A bar is a feature of some spiral galaxies which are said to be barred, i.e., barred spiral galaxies (or unbarred if not, i.e., unbarred spiral galaxy). Spiral galaxies tend to have a region with a lot of stars in the center (a bulge), which can be roughly spherical, or a flatter (disk or lump) shape, or can have a longer dimension, forming a straight arm joining the inner ends of the spiral arms, in which case it is known as a bar. The Milky Way is now presumed to have a bar. The abbreviation SB in the galaxy classification is used for barred spiral galaxies as opposed to S without the "B" for other spiral galaxies. The dynamics that produce this morphology are of interest. Bars are thought to contain star-forming regions, which is reasonable if the visible bar-appearance is from the bright light of many early type stars in the region.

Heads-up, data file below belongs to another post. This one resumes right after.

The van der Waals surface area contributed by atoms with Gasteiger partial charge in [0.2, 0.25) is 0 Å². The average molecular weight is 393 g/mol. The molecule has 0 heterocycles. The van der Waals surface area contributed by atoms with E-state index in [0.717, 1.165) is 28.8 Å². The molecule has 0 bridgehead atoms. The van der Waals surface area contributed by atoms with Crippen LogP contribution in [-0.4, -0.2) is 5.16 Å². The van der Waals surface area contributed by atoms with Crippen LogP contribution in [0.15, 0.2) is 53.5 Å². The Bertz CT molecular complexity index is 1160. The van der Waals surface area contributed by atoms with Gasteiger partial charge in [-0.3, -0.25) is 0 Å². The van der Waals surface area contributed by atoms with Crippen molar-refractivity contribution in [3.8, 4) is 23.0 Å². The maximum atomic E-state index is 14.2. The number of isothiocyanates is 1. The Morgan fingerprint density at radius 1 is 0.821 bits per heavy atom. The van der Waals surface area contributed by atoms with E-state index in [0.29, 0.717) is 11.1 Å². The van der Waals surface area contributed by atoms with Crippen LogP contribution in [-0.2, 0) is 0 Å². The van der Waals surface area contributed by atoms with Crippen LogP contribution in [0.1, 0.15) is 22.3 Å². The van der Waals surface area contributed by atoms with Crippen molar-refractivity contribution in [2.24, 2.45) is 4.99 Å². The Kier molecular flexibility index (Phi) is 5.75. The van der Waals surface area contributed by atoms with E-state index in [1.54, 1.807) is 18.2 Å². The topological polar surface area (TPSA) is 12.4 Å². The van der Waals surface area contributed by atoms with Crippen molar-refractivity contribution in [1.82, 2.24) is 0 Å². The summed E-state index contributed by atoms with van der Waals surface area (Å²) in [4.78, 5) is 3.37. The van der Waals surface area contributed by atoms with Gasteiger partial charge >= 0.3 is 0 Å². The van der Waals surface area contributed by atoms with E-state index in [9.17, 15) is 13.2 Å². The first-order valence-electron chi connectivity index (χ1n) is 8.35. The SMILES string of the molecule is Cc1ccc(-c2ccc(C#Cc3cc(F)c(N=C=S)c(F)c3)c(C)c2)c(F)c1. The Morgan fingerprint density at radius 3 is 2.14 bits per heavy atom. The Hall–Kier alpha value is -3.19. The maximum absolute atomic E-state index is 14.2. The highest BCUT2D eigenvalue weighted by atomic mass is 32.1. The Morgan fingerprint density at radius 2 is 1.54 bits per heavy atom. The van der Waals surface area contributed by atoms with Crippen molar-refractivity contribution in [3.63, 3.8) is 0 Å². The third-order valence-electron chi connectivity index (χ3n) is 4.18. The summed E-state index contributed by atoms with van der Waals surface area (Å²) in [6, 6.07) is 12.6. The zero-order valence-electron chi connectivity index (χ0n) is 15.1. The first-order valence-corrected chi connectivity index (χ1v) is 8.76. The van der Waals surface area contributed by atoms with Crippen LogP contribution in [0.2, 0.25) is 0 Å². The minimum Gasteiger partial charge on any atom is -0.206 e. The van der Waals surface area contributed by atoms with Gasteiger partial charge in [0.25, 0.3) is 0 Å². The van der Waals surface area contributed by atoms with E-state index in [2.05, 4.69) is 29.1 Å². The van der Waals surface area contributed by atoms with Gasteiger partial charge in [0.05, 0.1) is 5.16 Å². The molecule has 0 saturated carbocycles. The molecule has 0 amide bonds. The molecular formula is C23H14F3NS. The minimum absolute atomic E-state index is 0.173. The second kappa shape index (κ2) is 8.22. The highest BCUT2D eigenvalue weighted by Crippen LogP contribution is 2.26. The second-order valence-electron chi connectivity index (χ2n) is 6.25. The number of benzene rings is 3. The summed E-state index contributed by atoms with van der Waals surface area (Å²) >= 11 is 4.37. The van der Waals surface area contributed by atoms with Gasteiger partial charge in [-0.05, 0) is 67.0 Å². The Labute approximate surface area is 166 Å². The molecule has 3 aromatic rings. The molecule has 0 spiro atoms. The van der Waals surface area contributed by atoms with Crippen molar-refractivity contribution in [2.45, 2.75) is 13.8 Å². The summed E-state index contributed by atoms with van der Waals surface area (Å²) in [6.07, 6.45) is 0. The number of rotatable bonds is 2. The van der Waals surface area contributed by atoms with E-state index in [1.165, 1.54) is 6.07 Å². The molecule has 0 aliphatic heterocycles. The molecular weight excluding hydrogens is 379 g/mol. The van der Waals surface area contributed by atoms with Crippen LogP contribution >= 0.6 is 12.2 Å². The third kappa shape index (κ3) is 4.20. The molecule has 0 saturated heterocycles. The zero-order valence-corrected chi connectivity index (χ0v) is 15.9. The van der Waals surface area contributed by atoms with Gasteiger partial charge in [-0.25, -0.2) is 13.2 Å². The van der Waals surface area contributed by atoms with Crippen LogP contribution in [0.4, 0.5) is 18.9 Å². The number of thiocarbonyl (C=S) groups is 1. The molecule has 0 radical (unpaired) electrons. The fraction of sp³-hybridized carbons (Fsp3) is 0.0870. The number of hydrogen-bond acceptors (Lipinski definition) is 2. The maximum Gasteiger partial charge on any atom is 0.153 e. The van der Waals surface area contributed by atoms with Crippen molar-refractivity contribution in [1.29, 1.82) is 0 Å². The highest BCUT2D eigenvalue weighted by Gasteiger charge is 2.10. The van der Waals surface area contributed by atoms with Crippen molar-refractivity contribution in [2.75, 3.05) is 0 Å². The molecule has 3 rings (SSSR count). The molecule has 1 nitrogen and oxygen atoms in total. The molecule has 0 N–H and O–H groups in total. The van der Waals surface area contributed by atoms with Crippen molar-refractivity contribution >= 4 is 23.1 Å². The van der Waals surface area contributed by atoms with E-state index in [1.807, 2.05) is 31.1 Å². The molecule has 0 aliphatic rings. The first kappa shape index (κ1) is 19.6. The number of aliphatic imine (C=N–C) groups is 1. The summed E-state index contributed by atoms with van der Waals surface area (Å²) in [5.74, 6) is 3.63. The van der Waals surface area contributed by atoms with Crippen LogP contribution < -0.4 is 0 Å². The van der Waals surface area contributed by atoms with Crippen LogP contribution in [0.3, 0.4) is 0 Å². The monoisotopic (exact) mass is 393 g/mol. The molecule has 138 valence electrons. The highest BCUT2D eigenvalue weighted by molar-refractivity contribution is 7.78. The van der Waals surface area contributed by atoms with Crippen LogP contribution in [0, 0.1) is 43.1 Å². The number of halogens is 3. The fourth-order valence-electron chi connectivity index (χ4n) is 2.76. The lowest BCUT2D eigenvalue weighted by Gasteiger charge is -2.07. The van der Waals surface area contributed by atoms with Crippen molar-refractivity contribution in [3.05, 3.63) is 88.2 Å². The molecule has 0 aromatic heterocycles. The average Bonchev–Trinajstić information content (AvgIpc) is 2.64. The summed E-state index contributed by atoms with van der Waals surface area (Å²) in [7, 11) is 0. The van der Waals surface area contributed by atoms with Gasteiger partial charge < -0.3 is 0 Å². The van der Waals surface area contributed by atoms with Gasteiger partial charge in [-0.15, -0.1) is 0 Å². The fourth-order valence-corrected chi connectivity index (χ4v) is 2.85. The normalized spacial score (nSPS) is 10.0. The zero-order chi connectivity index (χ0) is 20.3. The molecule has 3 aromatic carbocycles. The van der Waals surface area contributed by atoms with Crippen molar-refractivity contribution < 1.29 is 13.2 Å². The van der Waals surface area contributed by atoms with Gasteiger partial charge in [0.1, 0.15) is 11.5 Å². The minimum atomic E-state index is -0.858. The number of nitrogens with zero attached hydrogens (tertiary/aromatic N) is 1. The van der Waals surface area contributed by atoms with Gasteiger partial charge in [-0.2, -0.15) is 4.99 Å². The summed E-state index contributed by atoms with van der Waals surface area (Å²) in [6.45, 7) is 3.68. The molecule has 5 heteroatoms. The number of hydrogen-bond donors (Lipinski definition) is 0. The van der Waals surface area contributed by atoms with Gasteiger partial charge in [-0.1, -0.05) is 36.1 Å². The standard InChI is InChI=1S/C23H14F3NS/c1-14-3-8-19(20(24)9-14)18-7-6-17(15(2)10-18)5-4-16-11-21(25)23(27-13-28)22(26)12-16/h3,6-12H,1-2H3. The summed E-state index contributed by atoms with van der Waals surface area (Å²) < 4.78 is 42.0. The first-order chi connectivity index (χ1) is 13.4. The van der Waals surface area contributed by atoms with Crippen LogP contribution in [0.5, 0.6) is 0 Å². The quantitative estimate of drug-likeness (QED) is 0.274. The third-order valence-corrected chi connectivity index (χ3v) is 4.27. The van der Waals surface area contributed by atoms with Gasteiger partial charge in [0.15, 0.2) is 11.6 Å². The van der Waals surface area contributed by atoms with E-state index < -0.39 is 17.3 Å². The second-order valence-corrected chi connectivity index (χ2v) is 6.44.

Lenticular galaxies can also show bars, i.e., barred lenticular galaxy versus unbarred lenticular galaxy. Also, irregular galaxies, i.e., a barred irregular galaxy.
The term bar is also used in a totally unrelated manner, for a unit of pressure, intended to be close to the pressure of Earth atmosphere.